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    ABSTRACT: Most colicins kill Escherichia coli cells by membrane pore formation or nuclease activity and, superficially, the mechanisms are similar; receptor binding, translocon recruitment, periplasmic receptor binding and membrane insertion. However, in detail they employ a wide variety of molecular interactions that reveal a high degree of evolutionary diversification. Group A colicins bind to members of the TolQRAB complex in the periplasm and heterotrimeric complexes of Colicin-TolA-TolB have been observed for both colicins A and E9. Colicin N, the smallest and simplest pore -forming colicin, binds only to TolA and we show here that it uses the binding site normally used by TolB, effectively preventing formation of the larger complex used by other colicins. Colicin N binding to TolA is by β-strand addition with a Kd of 1uM compared to 40 µM for the TolA-B interaction. The β-strand addition and Colicin N activity can be abolished by single proline point mutations in TolA, which each remove one backbone hydrogen bond. By also blocking TolA-TolB binding these point mutations confer a complete tol phenotype which destabilises the outer membrane, prevents both colicin A and E9 activity and abolishes phage protein binding to TolA. These are the only point mutations known to have such pleiotropic effects and show that the TolA-TolB β-strand addition is essential for Tol function. This formation of this simple binary colicin N-TolA complex provides yet more evidence of a distinct translocation route for Colicin N and may help to explain the unique toxicity of its N terminal domain.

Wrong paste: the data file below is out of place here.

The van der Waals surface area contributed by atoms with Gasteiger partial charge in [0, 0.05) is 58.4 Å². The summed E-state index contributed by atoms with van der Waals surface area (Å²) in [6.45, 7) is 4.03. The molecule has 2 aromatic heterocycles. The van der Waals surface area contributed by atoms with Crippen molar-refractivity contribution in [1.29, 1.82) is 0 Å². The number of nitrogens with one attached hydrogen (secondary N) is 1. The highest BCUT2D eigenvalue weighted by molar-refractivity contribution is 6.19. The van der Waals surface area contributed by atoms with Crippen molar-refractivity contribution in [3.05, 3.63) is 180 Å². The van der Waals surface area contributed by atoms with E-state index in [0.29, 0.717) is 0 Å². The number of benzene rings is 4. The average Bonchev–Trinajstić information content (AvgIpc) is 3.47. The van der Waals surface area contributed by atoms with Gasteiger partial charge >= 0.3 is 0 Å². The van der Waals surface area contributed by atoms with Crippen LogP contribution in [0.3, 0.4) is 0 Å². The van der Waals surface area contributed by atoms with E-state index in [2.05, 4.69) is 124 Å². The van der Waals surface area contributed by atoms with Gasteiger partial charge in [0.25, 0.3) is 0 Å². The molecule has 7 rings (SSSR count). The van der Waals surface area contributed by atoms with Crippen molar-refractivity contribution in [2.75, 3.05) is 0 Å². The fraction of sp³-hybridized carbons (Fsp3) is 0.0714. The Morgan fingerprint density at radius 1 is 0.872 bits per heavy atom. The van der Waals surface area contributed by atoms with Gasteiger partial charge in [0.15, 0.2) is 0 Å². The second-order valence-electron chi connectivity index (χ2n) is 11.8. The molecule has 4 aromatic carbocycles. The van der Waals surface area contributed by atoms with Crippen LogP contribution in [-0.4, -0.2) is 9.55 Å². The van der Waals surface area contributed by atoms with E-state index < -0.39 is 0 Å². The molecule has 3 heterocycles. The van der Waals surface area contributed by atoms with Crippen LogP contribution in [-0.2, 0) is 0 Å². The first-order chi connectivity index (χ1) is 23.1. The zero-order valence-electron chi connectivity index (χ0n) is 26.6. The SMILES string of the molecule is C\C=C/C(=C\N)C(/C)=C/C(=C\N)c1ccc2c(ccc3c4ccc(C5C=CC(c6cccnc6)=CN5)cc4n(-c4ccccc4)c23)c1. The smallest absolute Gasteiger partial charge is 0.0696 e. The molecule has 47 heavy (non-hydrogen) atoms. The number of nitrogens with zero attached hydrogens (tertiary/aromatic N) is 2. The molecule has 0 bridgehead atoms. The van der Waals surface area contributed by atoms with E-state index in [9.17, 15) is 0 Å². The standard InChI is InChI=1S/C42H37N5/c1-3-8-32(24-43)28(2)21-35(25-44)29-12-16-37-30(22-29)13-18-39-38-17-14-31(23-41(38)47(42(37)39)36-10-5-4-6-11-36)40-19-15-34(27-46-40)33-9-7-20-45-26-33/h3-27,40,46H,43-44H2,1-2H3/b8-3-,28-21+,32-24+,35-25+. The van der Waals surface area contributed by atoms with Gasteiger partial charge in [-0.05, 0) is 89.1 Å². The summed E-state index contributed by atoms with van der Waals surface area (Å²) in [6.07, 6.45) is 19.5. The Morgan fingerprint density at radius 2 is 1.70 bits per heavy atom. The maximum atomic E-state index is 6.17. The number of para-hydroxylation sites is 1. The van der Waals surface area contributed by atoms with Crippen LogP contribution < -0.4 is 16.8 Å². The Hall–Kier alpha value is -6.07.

Full-text · Article · Dec 2014 · Microbiology
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    • "These include colicin A, B, E1, Ia, Ib, K, and N; (2) Nuclease type colicins: colicins containing DNase, 16S rRNase, and tRNase to non-specifically digest DNA and RNA of bacteria. These include colicin E2 to E9; (3) Peptidoglycanase type colicins: these proteins can digest the peptidoglycan precursor, leading to an inability to synthesize peptidoglycan and bacterial death (Cascales et al., 2007). "